Benign cystic lesions that may involve the spleen

What are some benign cystic lesions that may involve the spleen?

Cyst, pseudocyst, lymphangioma, pyogenic abscess, hydatid cyst, fungal microabscess, and mycobacterial microabscess.

Cysts (lined by epithelium), pseudocysts (lined by fibrotic tissue), and lymphangiomas typically have fluid attenuation (0 to 20 HU), low T1-weighted and very high T2-weighted signal intensity, thin walls, and no solid enhancement. Peripheral calcifications are sometimes seen in pseudocysts, and thin internal septations are often seen in lymphangiomas.

Pyogenic abscesses have low attenuation, low T1-weighted and high T2-weighted signal intensity, internal septations, and thick rim enhancement, sometimes with very low attenuation and very low signal intensity foci of gas.

Hydatid cyst due to Echinococcus granulosus parasitic infection typically contains multiple daughter cysts creating a multilocular appearance along with a low signal intensity rim, which may be calcified, usually without enhancement. Some loculations may have increased attenuation or T1-weighted signal intensity. The presence of internal collapsed membranes (the “water lily” sign) is considered to be pathognomonic.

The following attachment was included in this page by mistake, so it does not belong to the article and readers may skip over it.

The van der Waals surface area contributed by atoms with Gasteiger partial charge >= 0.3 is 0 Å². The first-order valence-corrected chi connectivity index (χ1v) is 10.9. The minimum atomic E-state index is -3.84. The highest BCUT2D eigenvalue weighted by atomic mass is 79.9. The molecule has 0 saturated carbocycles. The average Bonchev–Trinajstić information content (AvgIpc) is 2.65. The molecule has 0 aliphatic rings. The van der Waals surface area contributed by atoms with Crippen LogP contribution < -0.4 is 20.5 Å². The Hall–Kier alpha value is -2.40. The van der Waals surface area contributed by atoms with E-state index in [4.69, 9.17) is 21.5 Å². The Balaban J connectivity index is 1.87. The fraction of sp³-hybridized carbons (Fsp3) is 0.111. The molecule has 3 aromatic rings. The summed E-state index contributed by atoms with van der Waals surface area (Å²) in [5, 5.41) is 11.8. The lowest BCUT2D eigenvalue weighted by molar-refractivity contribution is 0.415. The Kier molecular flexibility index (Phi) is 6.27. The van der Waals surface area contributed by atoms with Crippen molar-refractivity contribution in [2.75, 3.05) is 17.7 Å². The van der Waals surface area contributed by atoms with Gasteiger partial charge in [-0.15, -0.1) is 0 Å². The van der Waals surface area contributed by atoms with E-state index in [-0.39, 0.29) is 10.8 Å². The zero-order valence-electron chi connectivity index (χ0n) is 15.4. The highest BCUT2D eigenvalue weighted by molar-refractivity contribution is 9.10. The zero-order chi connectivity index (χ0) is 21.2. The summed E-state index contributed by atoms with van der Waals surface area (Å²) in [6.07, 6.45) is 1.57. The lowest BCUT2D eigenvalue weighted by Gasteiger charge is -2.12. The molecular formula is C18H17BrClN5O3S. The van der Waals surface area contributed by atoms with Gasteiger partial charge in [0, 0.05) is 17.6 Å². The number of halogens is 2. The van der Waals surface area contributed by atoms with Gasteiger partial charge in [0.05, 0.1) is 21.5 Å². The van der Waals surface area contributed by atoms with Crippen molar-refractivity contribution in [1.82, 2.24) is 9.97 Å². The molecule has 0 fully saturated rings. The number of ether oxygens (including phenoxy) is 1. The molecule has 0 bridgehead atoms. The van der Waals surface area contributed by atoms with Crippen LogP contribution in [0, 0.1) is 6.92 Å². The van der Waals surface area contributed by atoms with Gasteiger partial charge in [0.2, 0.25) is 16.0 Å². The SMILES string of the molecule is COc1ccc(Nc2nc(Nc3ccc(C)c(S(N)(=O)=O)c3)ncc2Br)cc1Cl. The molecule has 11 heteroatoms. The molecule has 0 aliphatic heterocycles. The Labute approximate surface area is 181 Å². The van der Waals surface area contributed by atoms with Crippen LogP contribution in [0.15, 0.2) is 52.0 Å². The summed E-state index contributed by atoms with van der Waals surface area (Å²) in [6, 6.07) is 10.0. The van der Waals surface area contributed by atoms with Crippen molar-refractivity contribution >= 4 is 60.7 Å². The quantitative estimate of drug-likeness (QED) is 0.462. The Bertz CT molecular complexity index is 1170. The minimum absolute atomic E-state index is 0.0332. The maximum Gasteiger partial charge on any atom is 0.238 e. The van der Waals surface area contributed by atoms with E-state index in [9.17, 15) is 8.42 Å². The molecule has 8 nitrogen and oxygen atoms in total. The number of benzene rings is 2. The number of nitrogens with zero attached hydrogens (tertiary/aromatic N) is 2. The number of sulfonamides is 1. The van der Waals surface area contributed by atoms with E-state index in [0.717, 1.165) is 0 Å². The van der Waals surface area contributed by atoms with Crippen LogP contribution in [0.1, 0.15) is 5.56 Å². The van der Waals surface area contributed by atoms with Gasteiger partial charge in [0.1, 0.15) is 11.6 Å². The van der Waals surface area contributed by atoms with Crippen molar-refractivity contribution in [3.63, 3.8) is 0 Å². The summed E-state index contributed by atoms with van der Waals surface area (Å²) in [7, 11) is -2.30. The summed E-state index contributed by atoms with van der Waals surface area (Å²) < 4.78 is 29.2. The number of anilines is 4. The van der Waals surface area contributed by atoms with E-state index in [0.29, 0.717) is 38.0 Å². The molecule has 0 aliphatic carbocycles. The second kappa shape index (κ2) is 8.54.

Microabscesses due to fungal or mycobacterial infection tend to be multiple, <1 cm in size, and have low attenuation, low T1-weighted and high T2-weighted signal intensity relative to spleen, and rim enhancement. These are most often due to candidiasis in immunocompromised patients and are commonly seen to also involve the liver.


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